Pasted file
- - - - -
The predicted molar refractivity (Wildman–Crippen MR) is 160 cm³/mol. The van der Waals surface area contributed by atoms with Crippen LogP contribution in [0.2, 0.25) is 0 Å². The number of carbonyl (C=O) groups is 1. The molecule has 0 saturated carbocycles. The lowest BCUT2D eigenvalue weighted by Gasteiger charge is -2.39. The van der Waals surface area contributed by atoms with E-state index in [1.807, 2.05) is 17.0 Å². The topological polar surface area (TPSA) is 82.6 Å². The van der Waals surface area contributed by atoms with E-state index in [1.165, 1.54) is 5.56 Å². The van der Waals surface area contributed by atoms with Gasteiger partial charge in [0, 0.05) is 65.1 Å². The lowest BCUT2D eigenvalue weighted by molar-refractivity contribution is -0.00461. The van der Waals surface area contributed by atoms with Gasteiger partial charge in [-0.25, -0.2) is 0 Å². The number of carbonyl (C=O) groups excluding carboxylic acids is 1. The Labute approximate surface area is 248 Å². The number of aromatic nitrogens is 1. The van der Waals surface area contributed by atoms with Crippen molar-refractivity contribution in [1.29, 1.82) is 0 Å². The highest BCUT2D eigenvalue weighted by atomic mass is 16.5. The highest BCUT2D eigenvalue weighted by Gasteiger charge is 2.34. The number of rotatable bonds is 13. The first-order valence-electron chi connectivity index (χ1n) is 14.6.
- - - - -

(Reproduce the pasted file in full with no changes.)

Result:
The predicted molar refractivity (Wildman–Crippen MR) is 160 cm³/mol. The van der Waals surface area contributed by atoms with Crippen LogP contribution in [0.2, 0.25) is 0 Å². The number of carbonyl (C=O) groups is 1. The molecule has 0 saturated carbocycles. The lowest BCUT2D eigenvalue weighted by Gasteiger charge is -2.39. The van der Waals surface area contributed by atoms with E-state index in [1.807, 2.05) is 17.0 Å². The topological polar surface area (TPSA) is 82.6 Å². The van der Waals surface area contributed by atoms with E-state index in [1.165, 1.54) is 5.56 Å². The van der Waals surface area contributed by atoms with Gasteiger partial charge in [0, 0.05) is 65.1 Å². The lowest BCUT2D eigenvalue weighted by molar-refractivity contribution is -0.00461. The van der Waals surface area contributed by atoms with Gasteiger partial charge in [-0.25, -0.2) is 0 Å². The number of carbonyl (C=O) groups excluding carboxylic acids is 1. The Labute approximate surface area is 248 Å². The number of aromatic nitrogens is 1. The van der Waals surface area contributed by atoms with Crippen molar-refractivity contribution in [1.29, 1.82) is 0 Å². The highest BCUT2D eigenvalue weighted by atomic mass is 16.5. The highest BCUT2D eigenvalue weighted by Gasteiger charge is 2.34. The number of rotatable bonds is 13. The first-order valence-electron chi connectivity index (χ1n) is 14.6.